During his time at Georgian Court University, Tyrek Cooper was all about putting in work—in class, in the community and in his calling: social work. In four short years, he worked numerous jobs on campus, held leadership positions and helped others—just as he was helped by a Georgian Court alum years before he arrived on campus.
The South Jersey native, who recently graduated this spring, dealt with dyslexia as a youngster. He fought his way from remedial English classes to honors courses at Mainland High School, and attended GCU because of Josephine Carney ’07, one of his teachers—a GCU graduate—who believed in him.
Carney encouraged him to push past his learning disability, racism and his home circumstances. She gave Cooper extra books and assignments to challenge him. Her husband supported Cooper as well and gave him odd jobs to help earn money for college. Together, the couple helped him apply to college, celebrated his acceptance and drove him to campus for the first day of his GCU journey.
Cooper’s spirit of determination, perseverance and unyielding work ethic were evident. He was a resident assistant for three years. He worked in university catering and the dining hall. He co-founded a men’s leadership program on campus and served as vice president for the Alliance of Educational Opportunity Fund Students of New Jersey.
Also a TRIO scholar, Cooper held down student worker assignments in the Office of Financial Aid and the Office of Student Life. In 2020, he interned with New Jersey’s Court Appointed Special Advocate (CASA) program. He applied his compassion and social work insight by reviewing court proceedings and legislative policies affecting adoptions. And he was a campus intern with responsibility for GCU’s food pantry throughout the pandemic.
His next step: pursuit of a master’s in social work. His goal? To break the chain of poverty and oppression for others.
“Becoming a social worker will not be an easy road to follow; however, I will travel down this path laid out for me in order to continue my own success story, and to influence others to chase a dream of their own,” says Cooper.
Pushing to realize his dreams is especially important for another reason: his beloved mentor died suddenly in December 2020. Her husband passed a month later.
“I am fixated on not just getting my degree,” Cooper adds, “but fulfilling the full potential that Mrs. Carney saw in me the day she invested in my future.”
Danny Ginchereau, who grew up in Burlington County, came to Georgian Court a quiet, anxious student and left as a different person—a graduate equipped to make a difference in the lives of students.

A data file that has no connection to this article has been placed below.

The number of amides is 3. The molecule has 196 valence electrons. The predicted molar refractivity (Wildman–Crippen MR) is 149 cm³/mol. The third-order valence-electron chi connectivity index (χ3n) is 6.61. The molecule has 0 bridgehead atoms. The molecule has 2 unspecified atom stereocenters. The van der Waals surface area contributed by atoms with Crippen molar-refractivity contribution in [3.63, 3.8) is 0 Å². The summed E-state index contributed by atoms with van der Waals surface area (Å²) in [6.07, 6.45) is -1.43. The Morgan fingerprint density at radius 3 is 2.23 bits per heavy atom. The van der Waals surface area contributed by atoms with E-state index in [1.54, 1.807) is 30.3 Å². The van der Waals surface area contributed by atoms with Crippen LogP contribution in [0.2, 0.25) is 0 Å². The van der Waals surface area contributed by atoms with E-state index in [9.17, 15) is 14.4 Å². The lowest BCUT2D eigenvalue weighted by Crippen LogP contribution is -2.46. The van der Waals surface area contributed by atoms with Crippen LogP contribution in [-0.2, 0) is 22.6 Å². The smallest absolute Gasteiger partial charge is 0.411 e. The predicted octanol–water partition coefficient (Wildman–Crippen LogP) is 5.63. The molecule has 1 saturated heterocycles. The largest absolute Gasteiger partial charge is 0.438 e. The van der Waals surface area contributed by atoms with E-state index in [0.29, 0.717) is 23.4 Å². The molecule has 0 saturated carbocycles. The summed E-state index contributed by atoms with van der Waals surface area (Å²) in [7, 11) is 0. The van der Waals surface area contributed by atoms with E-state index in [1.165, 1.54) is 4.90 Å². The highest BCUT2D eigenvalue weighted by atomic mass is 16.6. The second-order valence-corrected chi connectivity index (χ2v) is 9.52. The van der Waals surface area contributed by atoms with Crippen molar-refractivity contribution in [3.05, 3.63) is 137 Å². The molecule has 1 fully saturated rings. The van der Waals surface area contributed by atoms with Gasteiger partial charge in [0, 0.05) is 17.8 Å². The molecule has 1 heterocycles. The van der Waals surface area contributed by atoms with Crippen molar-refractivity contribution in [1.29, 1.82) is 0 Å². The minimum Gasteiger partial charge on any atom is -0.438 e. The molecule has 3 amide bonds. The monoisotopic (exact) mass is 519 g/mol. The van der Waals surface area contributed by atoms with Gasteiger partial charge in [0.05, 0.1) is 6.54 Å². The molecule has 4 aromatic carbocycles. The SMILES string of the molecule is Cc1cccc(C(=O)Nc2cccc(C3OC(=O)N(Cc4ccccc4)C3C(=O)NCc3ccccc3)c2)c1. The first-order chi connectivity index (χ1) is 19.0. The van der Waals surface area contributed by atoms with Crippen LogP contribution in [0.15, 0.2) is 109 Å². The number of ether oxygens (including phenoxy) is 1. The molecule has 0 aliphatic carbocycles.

He no longer wanted to just teach history to general education students, but he wanted to reach students with disabilities and those students who thought they didn’t care about history.
“I’m outspoken now and confident in my positions,” says Ginchereau, who graduated in 2020 and now teaches high school history. “I’m more well-rounded and caring. Georgian Court changed me for the better.”
In his mind, two life-altering trips to Washington, D.C., sponsored by GCU stand out.
“I peacefully protested, learned to lobby and became part of the real world and history. The university offered those opportunities to drive real change,” he recalls.
During his time at GCU, Ginchereau was president of the Student Government Association, studied abroad in London and was a member of the History Club, among other activities. He’s now pursuing his master’s degree in education.
“Georgian Court not only gave me the tools to succeed but showed me how to
use them,” he says. “The community—faculty, staff, student body—helps you expand your
horizons and alter your perceptions. It’s an experience meant to help you become the person you were meant to be.”
During her days at Georgian Court as a highly engaged student-athlete, Nijiera Addison was also a member of the Black Student Union and Agape Latte, a student-led program exploring faith and life.
She further honed her leadership and diplomacy skills as a resident assistant her senior year. Basketball tournaments in Croatia, Serbia and Italy taught her that every life is different and to be valued.
“Those trips made a huge impact,” says Addison, who graduated in 2019 with a degree in exercise science. “During my senior year, I began focusing on my goals for my life. I gained confidence and maturity. GCU provided many connections that directed me to be better.”
Those two elements—the connections she made and her growing sense of confidence—confirmed that she was making the right decision about her future. Today, she is nearing the end of her doctoral studies in physical therapy at University of the Sciences in Philadelphia. She’s also a step closer toward realizing her dream of training professional athletes.
“If you surround yourself with the right people, you can be on the right path,” says Addison, “the one God intends you to be on.”
Georgian Court University
Lakewood | (800) 458-8422 | Georgian.edu
Published (and copyrighted) in Suburban Family Magazine, Volume 12, Issue 6 (September 2021).
For more info on Suburban Family Magazine, click here.
For information about advertising in Suburban Family Magazine, click here.
To find out where to pick up your copy of Suburban Family Magazine, click here.